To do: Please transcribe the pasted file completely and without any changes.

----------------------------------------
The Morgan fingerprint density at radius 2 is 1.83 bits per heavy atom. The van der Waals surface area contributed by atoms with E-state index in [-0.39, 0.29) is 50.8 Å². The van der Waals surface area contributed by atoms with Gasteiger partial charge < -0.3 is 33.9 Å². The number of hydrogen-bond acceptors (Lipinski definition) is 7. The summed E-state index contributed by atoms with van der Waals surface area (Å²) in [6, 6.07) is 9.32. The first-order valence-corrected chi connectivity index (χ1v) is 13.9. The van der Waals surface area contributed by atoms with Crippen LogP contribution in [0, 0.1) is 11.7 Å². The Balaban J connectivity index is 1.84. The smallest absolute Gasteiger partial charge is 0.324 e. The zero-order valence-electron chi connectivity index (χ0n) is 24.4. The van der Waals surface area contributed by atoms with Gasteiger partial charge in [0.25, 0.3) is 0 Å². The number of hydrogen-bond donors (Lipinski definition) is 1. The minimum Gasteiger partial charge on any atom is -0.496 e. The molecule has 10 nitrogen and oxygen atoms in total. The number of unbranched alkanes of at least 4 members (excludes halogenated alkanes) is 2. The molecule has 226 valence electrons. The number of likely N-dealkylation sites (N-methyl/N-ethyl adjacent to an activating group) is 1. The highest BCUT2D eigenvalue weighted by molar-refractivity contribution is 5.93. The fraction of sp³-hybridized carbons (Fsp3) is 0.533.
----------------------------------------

The Morgan fingerprint density at radius 2 is 1.83 bits per heavy atom. The van der Waals surface area contributed by atoms with E-state index in [-0.39, 0.29) is 50.8 Å². The van der Waals surface area contributed by atoms with Gasteiger partial charge < -0.3 is 33.9 Å². The number of hydrogen-bond acceptors (Lipinski definition) is 7. The summed E-state index contributed by atoms with van der Waals surface area (Å²) in [6, 6.07) is 9.32. The first-order valence-corrected chi connectivity index (χ1v) is 13.9. The van der Waals surface area contributed by atoms with Crippen LogP contribution in [0, 0.1) is 11.7 Å². The Balaban J connectivity index is 1.84. The smallest absolute Gasteiger partial charge is 0.324 e. The zero-order valence-electron chi connectivity index (χ0n) is 24.4. The van der Waals surface area contributed by atoms with Gasteiger partial charge in [0.25, 0.3) is 0 Å². The number of hydrogen-bond donors (Lipinski definition) is 1. The minimum Gasteiger partial charge on any atom is -0.496 e. The molecule has 10 nitrogen and oxygen atoms in total. The number of unbranched alkanes of at least 4 members (excludes halogenated alkanes) is 2. The molecule has 226 valence electrons. The number of likely N-dealkylation sites (N-methyl/N-ethyl adjacent to an activating group) is 1. The highest BCUT2D eigenvalue weighted by molar-refractivity contribution is 5.93. The fraction of sp³-hybridized carbons (Fsp3) is 0.533.